Stress: how it can impact fat loss

May 13, 2016

We all have different forms of stress that affect us every day. It could be related to your work, personal relationships, or other triggers. If you find that you are working out and strength training and not seeing that weight loss and muscle growth that you intended, take a good look at your stress levels. If you’re stress levels are high, they could be impacting your body’s ability to lose weight and gain muscle.

 

What happens to your body when you are stressed?

 

When you are stressed, cortisol causes the body to access your protein stores to make energy for you to fight or flee the stressor, but this mechanism causes increased insulin resistance because it blocks the effect of insulin. It does this so that there is energy available to be used by the muscles. This insulin resistance increases the risk of type 2 diabetes and blood sugar issues because the glucose levels in the blood remain high and insulin is not able to transport sugar to the cells that need it for basic bodily functions.

 

With weight gain, repeatedly elevated cortisol can cause stored triglycerides to be relocated to the visceral fat cells, primarily the ones in the abdomen and under muscle. It also causes fat cells to mature, which may result in increased amounts of cortisol produced at the tissue level. The insulin resistance is also hindering your weight maintenance or weight-loss efforts. 

 

When your cells are not getting the needed sugar/glucose to fuel them because insulin is being blocked, your brain is signalled to eat more food. This leads to a desire for high-calorie foods, overeating and the resulting weight gain. Cortisol also can affect what you are craving and your appetite by influencing other hormones and stress-effected bodily processes.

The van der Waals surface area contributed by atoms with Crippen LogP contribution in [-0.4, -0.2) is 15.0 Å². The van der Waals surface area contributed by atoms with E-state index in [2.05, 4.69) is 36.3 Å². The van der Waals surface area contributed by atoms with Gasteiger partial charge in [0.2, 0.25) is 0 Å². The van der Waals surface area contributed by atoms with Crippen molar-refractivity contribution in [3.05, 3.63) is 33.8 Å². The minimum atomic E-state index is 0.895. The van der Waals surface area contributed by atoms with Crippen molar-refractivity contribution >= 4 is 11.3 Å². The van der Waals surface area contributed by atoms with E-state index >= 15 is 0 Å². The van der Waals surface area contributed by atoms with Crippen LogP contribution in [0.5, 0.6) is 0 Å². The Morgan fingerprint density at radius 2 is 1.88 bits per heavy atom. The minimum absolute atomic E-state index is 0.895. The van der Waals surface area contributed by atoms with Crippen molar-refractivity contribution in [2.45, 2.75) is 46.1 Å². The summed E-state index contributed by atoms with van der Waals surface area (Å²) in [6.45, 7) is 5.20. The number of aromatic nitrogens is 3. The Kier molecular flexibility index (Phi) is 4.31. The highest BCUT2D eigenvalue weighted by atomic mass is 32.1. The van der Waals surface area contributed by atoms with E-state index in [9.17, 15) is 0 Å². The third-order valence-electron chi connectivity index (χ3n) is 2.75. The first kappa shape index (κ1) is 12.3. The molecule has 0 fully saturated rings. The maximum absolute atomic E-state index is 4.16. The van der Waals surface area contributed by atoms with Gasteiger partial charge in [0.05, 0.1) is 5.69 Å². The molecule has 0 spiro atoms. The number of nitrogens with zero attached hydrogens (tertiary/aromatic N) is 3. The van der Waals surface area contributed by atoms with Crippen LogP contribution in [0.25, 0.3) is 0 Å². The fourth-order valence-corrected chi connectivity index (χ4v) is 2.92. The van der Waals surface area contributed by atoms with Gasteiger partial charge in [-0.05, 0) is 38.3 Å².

So what can you do to relieve stress and reduce your stress and cortisol levels?

 

Effectively coping with stressful situations involves closely listening to your body. An important thing to do is to find which part of your body first feels pain when you are really stressed out. 

 

When you start to feel these symptoms, recognise that this is a time to relax, unwind, and take action to fight it before it turns into a full-blown migraine, break down, or anxiety attack. Knowing where your body hurts will indicate to you – almost like an alarm – that anxiety could hit. Note that signal and take time to reduce it.


One very easy way to immediately reduce your stress levels when in a highly stressful situation that requires nothing but your breath and a watch/timer.

 

Spend 1 minute breathing.

 

Breathe deep into your diaphragm for 4 seconds and exhale for 4 seconds. You can use your watch or set a nice sounding timer to go off every 4 seconds on your phone.

 

Taking just a few minutes to watch your breath and calm yourself has an immediate impact on your current state and helps to bring the body back to homeostasis. 

 

Meditation: This doesn’t need to be long just a few minutes a day, at a point in the day that works for you. There are a number of free app’s that you can use to help you with this if your new to meditation. I use an app called Headspace. It helps calm your mind. If you are often running around, forgetful or easily worked up this is a great tool to put in your tool kit.

 

So remember that the first step is to recognise when you feel your getting stressed, register it and take a moment to breath. How you react to situation will ultimately dictate your over all mood. if you can spend a few minutes calming yourself before reacting you will have a different outcome from the situation.

 

 

 

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